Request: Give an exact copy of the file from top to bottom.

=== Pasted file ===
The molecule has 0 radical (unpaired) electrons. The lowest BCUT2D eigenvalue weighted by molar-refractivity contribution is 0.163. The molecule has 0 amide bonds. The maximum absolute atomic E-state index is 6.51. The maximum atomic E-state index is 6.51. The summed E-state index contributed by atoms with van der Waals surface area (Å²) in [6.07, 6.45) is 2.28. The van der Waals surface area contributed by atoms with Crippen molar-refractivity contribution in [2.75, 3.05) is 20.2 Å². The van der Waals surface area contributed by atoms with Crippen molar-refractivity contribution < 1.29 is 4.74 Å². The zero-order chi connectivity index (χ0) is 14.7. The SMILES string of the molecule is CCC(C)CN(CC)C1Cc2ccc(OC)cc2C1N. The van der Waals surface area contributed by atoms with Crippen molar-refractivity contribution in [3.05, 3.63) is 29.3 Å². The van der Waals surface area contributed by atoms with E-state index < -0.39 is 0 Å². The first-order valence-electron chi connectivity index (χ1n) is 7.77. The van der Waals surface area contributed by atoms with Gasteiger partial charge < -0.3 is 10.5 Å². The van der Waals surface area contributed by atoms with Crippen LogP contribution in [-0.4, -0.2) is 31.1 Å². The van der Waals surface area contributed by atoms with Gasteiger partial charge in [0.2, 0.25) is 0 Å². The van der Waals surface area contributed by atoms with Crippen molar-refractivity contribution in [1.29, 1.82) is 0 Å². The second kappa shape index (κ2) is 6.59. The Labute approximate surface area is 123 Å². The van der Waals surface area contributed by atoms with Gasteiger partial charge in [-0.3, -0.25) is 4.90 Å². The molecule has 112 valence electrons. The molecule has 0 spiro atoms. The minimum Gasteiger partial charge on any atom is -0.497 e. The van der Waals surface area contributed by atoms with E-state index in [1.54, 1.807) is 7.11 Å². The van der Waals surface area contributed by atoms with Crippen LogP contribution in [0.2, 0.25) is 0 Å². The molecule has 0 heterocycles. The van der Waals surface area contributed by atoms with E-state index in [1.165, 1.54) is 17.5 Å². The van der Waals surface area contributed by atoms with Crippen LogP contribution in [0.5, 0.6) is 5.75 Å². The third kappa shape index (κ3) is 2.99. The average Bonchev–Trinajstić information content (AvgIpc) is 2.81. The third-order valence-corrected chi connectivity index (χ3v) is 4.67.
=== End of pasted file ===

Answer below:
The molecule has 0 radical (unpaired) electrons. The lowest BCUT2D eigenvalue weighted by molar-refractivity contribution is 0.163. The molecule has 0 amide bonds. The maximum absolute atomic E-state index is 6.51. The maximum atomic E-state index is 6.51. The summed E-state index contributed by atoms with van der Waals surface area (Å²) in [6.07, 6.45) is 2.28. The van der Waals surface area contributed by atoms with Crippen molar-refractivity contribution in [2.75, 3.05) is 20.2 Å². The van der Waals surface area contributed by atoms with Crippen molar-refractivity contribution < 1.29 is 4.74 Å². The zero-order chi connectivity index (χ0) is 14.7. The SMILES string of the molecule is CCC(C)CN(CC)C1Cc2ccc(OC)cc2C1N. The van der Waals surface area contributed by atoms with Crippen molar-refractivity contribution in [3.05, 3.63) is 29.3 Å². The van der Waals surface area contributed by atoms with E-state index < -0.39 is 0 Å². The first-order valence-electron chi connectivity index (χ1n) is 7.77. The van der Waals surface area contributed by atoms with Gasteiger partial charge < -0.3 is 10.5 Å². The van der Waals surface area contributed by atoms with Crippen LogP contribution in [-0.4, -0.2) is 31.1 Å². The van der Waals surface area contributed by atoms with Gasteiger partial charge in [0.2, 0.25) is 0 Å². The van der Waals surface area contributed by atoms with Crippen molar-refractivity contribution in [1.29, 1.82) is 0 Å². The second kappa shape index (κ2) is 6.59. The Labute approximate surface area is 123 Å². The van der Waals surface area contributed by atoms with Gasteiger partial charge in [-0.3, -0.25) is 4.90 Å². The molecule has 112 valence electrons. The molecule has 0 spiro atoms. The minimum Gasteiger partial charge on any atom is -0.497 e. The van der Waals surface area contributed by atoms with E-state index in [1.54, 1.807) is 7.11 Å². The van der Waals surface area contributed by atoms with Crippen LogP contribution in [0.2, 0.25) is 0 Å². The molecule has 0 heterocycles. The van der Waals surface area contributed by atoms with E-state index in [1.165, 1.54) is 17.5 Å². The van der Waals surface area contributed by atoms with Crippen LogP contribution in [0.5, 0.6) is 5.75 Å². The third kappa shape index (κ3) is 2.99. The average Bonchev–Trinajstić information content (AvgIpc) is 2.81. The third-order valence-corrected chi connectivity index (χ3v) is 4.67.